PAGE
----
The age statement of a whiskey to many whisky lovers is a simple quality marker, and they might not fully understand what that number means. The age statement on the label, by law, is a reflection of the youngest ingredient in the final product at the time of bottling. The blend may contain different batches that could be older, which can vary greatly in age. The age statement is a simplified way of informing the drinker of the age of what he or she is buying. For whiskies labelled as single barrel or single cask can only contain whiskey from one barrel. The ageing process takes a while, and some bottles are the product of a master blender using a variety of whiskeys to achieve the desired final result. They may use older stock to add nuance to younger whiskey, ensuring the brand’s character and taste are replicated from batch to batch each year. It is all about balance.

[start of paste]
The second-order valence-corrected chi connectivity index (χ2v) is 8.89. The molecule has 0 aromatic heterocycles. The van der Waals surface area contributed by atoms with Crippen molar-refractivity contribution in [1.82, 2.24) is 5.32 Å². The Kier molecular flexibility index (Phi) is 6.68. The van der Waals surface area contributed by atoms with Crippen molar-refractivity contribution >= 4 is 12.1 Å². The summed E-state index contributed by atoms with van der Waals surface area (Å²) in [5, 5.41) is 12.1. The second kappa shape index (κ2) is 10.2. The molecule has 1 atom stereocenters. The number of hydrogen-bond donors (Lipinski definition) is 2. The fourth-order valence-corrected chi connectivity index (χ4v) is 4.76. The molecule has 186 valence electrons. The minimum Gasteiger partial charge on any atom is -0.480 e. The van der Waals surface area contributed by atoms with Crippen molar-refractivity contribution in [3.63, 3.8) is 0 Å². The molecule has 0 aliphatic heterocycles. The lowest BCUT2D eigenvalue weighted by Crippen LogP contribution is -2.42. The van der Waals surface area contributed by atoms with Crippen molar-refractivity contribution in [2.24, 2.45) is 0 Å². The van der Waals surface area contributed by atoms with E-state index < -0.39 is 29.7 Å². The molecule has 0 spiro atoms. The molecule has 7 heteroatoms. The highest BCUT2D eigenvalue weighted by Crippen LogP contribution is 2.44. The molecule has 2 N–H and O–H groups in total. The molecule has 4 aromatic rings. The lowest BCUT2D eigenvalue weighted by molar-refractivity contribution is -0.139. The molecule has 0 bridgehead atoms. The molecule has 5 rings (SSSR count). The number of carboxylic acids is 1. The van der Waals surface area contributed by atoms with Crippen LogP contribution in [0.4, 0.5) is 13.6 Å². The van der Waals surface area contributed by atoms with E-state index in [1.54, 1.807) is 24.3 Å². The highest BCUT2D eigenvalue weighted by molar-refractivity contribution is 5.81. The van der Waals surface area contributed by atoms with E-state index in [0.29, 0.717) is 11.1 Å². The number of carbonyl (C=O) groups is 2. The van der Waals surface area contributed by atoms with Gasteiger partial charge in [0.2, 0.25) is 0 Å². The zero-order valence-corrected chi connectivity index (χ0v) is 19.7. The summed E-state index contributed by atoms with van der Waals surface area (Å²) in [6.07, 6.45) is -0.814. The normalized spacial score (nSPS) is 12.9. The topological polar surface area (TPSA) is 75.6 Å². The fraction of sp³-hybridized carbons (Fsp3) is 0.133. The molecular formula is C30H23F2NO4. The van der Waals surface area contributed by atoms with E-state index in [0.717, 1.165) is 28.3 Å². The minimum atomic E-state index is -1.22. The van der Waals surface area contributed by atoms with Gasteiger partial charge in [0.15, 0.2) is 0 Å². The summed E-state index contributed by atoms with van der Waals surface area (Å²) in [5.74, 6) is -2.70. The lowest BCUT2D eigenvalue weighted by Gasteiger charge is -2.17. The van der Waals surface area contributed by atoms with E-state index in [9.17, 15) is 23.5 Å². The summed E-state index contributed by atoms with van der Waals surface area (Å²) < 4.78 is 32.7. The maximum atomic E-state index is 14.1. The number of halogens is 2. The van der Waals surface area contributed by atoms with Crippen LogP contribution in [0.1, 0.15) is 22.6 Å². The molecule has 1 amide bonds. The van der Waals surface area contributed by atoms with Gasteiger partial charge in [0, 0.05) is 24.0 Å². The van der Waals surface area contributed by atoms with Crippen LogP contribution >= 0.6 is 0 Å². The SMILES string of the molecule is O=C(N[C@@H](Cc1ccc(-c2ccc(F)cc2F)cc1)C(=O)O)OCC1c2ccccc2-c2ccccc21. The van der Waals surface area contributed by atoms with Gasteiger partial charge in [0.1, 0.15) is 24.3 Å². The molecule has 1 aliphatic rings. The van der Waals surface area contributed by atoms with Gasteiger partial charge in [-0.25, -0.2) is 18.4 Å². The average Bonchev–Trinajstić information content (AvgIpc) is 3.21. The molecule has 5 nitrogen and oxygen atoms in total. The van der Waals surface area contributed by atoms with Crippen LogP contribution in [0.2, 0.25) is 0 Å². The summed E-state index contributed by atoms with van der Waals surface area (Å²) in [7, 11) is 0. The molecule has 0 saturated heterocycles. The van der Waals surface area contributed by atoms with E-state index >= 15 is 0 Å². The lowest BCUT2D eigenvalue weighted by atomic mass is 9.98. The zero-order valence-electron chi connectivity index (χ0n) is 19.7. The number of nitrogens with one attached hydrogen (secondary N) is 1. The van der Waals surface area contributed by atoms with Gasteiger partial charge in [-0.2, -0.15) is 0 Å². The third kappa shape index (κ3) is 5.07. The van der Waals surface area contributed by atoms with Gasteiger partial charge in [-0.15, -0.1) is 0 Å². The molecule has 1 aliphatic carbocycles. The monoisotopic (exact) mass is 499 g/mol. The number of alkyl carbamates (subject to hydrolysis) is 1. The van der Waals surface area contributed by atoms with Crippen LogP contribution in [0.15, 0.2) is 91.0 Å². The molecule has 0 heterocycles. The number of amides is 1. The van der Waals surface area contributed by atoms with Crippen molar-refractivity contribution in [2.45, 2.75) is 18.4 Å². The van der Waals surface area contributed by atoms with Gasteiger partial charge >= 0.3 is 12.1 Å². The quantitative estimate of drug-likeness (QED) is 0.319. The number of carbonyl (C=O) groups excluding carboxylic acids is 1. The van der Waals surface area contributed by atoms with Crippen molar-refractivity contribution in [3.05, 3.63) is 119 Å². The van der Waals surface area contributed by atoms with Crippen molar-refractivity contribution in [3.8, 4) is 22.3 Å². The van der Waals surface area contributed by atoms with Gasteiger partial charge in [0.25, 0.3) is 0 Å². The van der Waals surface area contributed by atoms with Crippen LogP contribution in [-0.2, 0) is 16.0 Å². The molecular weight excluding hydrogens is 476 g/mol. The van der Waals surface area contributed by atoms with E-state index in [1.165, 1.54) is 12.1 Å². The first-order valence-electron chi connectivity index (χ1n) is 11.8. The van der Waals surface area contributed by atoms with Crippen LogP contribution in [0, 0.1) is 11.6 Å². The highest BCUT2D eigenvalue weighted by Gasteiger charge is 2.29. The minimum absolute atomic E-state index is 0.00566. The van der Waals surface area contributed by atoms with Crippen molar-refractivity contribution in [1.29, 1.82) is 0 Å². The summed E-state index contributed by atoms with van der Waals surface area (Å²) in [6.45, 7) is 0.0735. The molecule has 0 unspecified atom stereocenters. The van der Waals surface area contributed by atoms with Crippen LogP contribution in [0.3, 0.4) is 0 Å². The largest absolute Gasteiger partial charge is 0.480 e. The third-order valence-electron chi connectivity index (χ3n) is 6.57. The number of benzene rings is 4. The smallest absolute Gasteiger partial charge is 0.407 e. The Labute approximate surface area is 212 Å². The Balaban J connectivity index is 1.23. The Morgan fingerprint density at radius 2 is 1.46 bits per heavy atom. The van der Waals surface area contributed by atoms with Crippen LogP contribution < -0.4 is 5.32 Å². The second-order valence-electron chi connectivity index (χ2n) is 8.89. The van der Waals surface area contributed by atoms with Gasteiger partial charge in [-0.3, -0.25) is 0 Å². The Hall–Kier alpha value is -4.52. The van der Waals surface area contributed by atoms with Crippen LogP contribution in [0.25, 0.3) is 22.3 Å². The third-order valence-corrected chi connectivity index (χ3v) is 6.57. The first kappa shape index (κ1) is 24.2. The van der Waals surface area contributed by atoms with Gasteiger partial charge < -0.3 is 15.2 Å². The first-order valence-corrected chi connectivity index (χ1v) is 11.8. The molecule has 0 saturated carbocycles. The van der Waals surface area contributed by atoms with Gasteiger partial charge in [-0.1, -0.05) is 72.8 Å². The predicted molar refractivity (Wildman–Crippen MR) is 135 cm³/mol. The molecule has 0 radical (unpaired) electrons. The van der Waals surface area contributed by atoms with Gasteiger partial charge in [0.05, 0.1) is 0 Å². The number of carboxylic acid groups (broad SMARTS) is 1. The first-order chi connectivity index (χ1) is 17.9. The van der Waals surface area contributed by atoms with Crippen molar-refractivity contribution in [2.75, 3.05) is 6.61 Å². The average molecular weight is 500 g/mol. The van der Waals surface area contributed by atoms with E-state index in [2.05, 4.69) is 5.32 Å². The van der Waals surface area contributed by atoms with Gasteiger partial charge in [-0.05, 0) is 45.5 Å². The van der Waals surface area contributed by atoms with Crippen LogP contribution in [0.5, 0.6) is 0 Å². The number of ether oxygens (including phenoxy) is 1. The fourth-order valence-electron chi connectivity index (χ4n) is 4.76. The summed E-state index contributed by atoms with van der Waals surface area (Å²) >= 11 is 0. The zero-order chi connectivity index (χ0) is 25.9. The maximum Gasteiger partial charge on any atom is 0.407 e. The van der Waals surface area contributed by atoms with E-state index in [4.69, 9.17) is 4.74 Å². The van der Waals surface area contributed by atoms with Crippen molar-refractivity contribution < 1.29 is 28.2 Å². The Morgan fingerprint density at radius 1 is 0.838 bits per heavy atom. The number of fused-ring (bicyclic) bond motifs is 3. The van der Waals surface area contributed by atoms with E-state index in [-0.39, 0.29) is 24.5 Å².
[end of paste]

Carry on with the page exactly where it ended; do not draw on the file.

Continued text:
Non-Age Statement (NAS) whiskies 

As the popularity of whisky surges, distillers choose to skip the age label to create new and unique flavour profiles to meet customers' rising demand. As the name implies, No-Age Statement (NAS) whiskey does not indicate how long the beverage sits in the barrel. Modern distillers use alternative methods to fine-tune the flavours of various whisky and meet the consumers' demands. They apply impeccable craftsmanship to create exciting new spirits to challenge the norms. Using top-quality grains and mash bills, they can mix and match as many young and old batches as desired to attain a certain taste. The NAS whiskies are full of exciting new flavours that are rare to find in traditional bottles.

The makers of NAS whiskies relished the greater freedom they are given when developing these types of whiskies. No limitation on a certain batch ratio. They have the freedom to explore and develop new aspects of flavour free from the restraints of working only with spirit certain age limitations. The distillery is free to blend a whisky into whatever ratio they want to bring out complexities and the desired results. They focus mostly on flavour profiles and not on older ageing processes. They create an impressive spirit by selecting premium grains, recalibrating mash bills, and examining the ageing process to maximize time.